Friday, 25 November 2011

Bridging Classrooms and Cultures

Last week, I had the opportunity to join a few online sessions that were part of the Global Education Conference. I found these sessions to be quite informative and a convenient method of learning. The session used Elluminate, which allowed participants to view a common whiteboard as well as the speaker and a chat room.

One session that I attended was called “Bridging Classrooms and Cultures” hosted by Robin Dirkson, a teacher at Lead-Deadwood High School, Lead, South Dakota.

Robin spoke of a collaborative project that she is conducting with a school in Uganda. At Robin’s school, her students are collecting information about native plants and their competitors, and are applying treatments to reduce invasive species. They have called this the “Englewood Springs Botanical Area Project”. These students are also investigating the environmental requirements of many unusual native plants, in a groundwater dependent ecosystem. Using this information, they are creating a virtual herbarium online.

Robin has been able to establish a connection to a school in Uganda, in which students are also participating in the same project, calling theirs “Plants of the Gulu Region”. The students at the Lacor School, Uganda, are collecting images, tying the images to GPS coordinates and sharing what they know about the uses of their native plants, thus also constructing a virtual herbarium.

In true collaborative form, students at both schools are getting to know each other as pen pals and are sharing information about their lives and their data. Together they are investigating what plants they have in common, which ones are native vs. cultivated and what the plants are used for.

I was extremely impressed with this project! Robin has been able to integrate many different learning goals from biology, math, geography and information technology into one project while taking her students outside of the classroom to investigate and research the plants in their community. By collaborating with the students in Uganda, all the students involved are learning from each other and discovering another culture, making new friends and sharing their knowledge and learning experiences. This is possible via technology such as wiki sites, Skype and online platforms like Elluminate. What an amazing experience this must be for these students!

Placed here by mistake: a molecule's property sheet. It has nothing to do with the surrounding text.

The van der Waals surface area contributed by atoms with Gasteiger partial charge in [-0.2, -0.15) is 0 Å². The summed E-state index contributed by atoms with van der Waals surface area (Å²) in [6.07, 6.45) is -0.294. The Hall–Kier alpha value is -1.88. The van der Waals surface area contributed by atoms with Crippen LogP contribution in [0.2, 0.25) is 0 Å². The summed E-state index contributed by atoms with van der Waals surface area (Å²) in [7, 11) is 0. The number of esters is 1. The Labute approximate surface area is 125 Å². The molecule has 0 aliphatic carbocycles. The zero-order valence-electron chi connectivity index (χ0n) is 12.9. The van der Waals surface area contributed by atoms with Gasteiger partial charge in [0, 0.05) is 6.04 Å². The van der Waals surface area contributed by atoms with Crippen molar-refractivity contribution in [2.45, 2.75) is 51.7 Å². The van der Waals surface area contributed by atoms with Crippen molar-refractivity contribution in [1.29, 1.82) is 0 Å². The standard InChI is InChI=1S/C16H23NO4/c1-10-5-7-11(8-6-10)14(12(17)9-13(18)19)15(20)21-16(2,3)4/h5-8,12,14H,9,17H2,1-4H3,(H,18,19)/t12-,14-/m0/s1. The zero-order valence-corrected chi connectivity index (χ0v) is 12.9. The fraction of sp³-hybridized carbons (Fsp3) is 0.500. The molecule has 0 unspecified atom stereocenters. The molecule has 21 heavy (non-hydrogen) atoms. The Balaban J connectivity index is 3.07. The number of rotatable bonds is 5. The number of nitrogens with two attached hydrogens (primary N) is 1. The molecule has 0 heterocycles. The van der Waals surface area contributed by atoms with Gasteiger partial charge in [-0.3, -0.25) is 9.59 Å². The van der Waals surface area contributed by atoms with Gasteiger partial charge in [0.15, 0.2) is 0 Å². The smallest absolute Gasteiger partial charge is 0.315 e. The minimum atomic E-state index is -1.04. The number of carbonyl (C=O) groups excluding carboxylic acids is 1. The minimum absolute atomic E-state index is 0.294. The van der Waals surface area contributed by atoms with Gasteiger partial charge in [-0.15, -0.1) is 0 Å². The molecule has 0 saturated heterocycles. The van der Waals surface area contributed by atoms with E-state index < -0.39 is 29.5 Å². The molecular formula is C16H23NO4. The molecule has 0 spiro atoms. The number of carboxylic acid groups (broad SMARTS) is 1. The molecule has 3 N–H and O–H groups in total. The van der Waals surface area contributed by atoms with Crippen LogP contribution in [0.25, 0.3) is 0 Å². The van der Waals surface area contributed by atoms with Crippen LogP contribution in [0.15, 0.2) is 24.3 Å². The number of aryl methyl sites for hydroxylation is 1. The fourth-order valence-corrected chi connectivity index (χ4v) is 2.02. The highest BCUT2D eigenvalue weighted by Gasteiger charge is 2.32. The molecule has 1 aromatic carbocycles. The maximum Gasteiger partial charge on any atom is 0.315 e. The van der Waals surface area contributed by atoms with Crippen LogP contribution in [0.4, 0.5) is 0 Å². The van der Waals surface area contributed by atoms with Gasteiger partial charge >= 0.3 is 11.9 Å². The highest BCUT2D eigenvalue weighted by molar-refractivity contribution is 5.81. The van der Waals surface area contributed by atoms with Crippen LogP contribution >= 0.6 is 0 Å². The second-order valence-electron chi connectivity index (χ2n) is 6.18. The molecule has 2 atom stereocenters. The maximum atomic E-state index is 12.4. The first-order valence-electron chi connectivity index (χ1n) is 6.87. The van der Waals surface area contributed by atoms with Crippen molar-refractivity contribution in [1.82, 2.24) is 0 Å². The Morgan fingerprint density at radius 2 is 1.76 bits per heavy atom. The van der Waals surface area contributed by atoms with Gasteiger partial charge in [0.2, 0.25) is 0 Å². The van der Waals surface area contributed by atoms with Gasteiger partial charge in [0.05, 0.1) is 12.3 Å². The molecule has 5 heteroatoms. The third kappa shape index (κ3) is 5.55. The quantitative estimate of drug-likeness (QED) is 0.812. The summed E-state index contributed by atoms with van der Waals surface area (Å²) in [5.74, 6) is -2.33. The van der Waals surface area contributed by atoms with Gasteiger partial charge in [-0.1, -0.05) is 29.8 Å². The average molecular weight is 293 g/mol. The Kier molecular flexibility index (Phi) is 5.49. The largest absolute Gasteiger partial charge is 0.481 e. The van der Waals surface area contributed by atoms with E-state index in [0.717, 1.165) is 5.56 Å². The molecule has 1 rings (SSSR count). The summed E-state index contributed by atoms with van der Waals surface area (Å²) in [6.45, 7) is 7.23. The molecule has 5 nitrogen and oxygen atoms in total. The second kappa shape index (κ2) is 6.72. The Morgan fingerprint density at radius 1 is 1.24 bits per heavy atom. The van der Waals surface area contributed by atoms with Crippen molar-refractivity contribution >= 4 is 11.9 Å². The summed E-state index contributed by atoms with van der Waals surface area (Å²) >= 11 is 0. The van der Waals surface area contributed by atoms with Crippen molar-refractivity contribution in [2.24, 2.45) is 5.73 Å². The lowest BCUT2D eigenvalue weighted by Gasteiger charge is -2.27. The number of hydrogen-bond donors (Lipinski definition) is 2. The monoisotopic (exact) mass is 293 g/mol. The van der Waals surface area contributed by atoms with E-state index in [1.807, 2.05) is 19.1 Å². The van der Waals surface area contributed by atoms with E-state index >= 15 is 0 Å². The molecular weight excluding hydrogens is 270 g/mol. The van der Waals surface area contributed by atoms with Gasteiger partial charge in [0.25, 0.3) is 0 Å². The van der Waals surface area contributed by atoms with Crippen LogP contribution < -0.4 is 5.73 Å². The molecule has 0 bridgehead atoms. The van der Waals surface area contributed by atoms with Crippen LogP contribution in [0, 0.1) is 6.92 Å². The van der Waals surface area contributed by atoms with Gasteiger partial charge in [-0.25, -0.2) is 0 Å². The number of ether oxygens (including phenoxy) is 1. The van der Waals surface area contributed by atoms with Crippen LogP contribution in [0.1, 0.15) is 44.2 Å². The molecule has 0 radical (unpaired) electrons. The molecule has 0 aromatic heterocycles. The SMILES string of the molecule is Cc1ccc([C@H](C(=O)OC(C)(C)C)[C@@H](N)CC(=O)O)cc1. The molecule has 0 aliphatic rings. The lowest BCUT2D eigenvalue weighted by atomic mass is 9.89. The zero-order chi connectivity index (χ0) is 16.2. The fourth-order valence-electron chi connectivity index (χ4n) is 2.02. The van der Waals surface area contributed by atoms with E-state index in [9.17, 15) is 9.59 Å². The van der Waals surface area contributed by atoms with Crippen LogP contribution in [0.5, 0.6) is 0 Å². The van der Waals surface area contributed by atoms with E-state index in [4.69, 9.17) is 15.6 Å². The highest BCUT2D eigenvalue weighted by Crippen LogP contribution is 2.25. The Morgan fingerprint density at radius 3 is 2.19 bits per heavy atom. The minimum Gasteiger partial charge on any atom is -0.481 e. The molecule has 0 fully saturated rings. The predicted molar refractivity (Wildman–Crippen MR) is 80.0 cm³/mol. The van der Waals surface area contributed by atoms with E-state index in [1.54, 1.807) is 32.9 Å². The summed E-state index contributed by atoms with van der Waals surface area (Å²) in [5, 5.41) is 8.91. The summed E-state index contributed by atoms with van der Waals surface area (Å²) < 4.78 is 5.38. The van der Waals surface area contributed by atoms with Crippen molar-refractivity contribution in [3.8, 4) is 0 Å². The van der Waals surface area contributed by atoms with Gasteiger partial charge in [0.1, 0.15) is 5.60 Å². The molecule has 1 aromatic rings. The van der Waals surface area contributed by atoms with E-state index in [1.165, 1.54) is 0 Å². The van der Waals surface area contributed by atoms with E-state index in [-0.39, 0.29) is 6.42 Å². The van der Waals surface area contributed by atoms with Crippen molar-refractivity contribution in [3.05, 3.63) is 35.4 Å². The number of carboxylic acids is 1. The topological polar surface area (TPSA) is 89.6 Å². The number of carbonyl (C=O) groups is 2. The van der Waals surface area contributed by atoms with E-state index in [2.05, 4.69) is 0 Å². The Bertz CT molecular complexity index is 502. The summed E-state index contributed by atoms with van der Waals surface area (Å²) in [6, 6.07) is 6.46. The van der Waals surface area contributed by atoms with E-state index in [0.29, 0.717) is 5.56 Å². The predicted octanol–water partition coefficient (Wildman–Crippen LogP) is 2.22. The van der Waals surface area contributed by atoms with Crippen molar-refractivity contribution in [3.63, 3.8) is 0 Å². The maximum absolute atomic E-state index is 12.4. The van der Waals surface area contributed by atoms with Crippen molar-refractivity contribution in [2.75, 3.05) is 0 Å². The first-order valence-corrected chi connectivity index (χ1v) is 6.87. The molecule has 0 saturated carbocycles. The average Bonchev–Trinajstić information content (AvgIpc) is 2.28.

I would love to be able to incorporate something like this in my class in the future. The use of Elluminate alone is revolutionary and is a great method of allowing global collaboration and communication in real-time. I have now participated in quite a few of these online discussions/presentations and am impressed with how easy they are to join and how they truly bridge the geographical gap between participants. It is quite amazing to be sharing ideas and chatting with people from around the world with such ease. As teachers, I feel that if we can incorporate this technology and collaborative projects such as this one in our classrooms, it would be very beneficial to our students and their learning.

Tuesday, 22 November 2011

Lessons Learned from My First Teaching Block - 11U Chemistry

I survived my first teaching block! What a rewarding, exhausting and amazing learning experience! I had intended to blog my progression through the teaching block, however I had not realized how busy I would be learning how to teach.

4 weeks ago I ventured into the teaching world into Gr. 11 University level Chemistry at Burlington Central High School. I was lucky enough to be mentored by a phenomenal associate teacher, Leigh Macklin. Leigh’s encouraging, positive and realistic attitude and teaching practices really helped me translate my ideas on paper to actual teaching in the classroom. Her patience and willingness to share her ideas and resources were invaluable to guiding my lessons. As well, Leigh was so incredibly organized in terms of her unit planning which gave me a base to work off of.